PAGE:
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Junior catcher Tim Graul logged six RBI over the weekend, including a three-RBI performance on Sunday, helping lead Penn baseball to a 12-2 win over Lafayette.

Credit: Jashley Bido

Lafayette offered a chance for Penn baseball to tune things up a bit before heading into Ivy play next weekend. This weekend, the Red and Blue showed they could adapt.

After falling in the first of two games on Saturday, 3-1, a late rally from the Quakers netted them a 7-5 win to split the day at home. On Sunday, the two squads headed north to the Leopards’ realm, where the Red and Blue dropped game one, 5-4, before routing Lafayette, 12-2.

Both games on Saturday featured similar starts: Penn (7-10) conceded a first-inning run to Lafayette (6-13) and was forced to play from behind. But the Red and Blue responded to two very similar situations very differently.

In game one, the Quakers were unable to muster much of a response. Freshman Matt McGeagh belted his first career home run to tie things up, 1-1, in the third.

“Right off the bat, I knew it was gone,” McGeagh said. “I thought it was going to go foul for a second, so I didn’t want to showboat or anything, but it’s really cool to finally get one and know you’re meant to be here.”

But it was an isolated spark for the Red and Blue, who struck out 11 times in the seven-inning affair. A pair of RBI singles in the fourth and seventh gave the Leopards the 3-1 lead they held at game’s end.

“They’re just being a little bit too passive,” Penn coach John Yurkow said. “We’re guessing a bit with runners in scoring position. But if we can start taking some better at bats with runners in scoring position, I think we’ll be OK.”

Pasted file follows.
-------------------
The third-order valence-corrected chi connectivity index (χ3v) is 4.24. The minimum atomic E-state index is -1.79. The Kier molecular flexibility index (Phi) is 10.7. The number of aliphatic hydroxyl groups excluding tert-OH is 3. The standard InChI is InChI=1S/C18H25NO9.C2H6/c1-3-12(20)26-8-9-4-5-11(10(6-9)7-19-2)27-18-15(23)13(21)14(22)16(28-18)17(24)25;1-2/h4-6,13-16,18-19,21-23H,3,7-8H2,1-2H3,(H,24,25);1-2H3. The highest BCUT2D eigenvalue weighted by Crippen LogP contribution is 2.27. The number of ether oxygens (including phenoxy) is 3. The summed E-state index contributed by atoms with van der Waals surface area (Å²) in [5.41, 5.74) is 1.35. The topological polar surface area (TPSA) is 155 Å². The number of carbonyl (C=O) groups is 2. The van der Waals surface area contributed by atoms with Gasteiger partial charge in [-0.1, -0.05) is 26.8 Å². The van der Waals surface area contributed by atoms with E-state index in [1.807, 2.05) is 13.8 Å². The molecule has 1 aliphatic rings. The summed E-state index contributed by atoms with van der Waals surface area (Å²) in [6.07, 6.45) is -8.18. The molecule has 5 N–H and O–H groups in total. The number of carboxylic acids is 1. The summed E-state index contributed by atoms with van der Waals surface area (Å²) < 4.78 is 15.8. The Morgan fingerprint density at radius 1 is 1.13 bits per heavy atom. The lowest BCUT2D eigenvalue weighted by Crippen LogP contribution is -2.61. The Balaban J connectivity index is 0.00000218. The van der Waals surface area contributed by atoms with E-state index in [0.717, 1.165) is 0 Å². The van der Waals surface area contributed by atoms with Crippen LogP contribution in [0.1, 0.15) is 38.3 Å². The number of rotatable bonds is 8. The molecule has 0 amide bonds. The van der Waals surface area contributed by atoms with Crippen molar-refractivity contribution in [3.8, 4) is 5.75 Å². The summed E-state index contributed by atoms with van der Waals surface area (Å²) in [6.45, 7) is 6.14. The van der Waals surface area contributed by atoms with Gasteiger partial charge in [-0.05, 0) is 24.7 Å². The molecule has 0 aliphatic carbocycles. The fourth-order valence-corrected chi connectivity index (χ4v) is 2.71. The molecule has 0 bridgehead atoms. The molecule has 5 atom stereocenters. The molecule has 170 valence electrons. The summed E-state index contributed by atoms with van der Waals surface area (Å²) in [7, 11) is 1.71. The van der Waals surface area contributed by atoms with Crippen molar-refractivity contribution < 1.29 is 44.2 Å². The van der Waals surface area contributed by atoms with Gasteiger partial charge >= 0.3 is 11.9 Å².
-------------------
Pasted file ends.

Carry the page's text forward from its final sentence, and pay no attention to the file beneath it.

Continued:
Just a short while later, game two started off with yet another 1-0 Lafayette advantage. But after going down 5-1 in the seventh, the Quakers mustered a response. Four doubles helped net Penn six runs as the Leopards burned through three pitchers trying to stop the Red and Blue run.

“I felt like we were dead in the water for a while, we couldn’t generate much offense,” Yurkow said. “But we finally started getting ourselves into some decent counts and guys just kind of relaxed and put some good swings on the balls.”

Lafayette proved incapable of the comeback, finalizing the Saturday split before Sunday’s travel to Easton, Pa.

In both, Yurkow’s squad got on the board in the first. Thanks in part to three hits and a pair of stolen bases from senior Gary Tesch, the Quakers took a 3-2 lead into the seventh inning of the opening contest. That score would not hold, however, as the Leopards’ Drew Aherne tied the contest with a two-our homer.

An RBI single from junior catcher Tim Graul gave Penn a 4-3 lead in the ninth, but it fell apart as Nelson surrendered a two-run double with Penn up, 4-3.

Following the walk-off, the Red and Blue responded with intensity. After plating a run in the first, four hits and a pair of errors allowed the Quakers to score four more in the second. The lead only got larger from there, paced by Graul, who logged three RBI on a double and home run.

Four more runs in the sixth made it 12-1, and while the Leopards got a run back that inning, they couldn’t net anything else, finalizing the weekend split.

For Penn, Lafayette offered one of the final pre-Ivy tune-ups. Although Villanova awaits in the Liberty Bell Classic on Tuesday, Ancient Eight play is hot on its heels, beginning with a doubleheader at home against Brown on Saturday.

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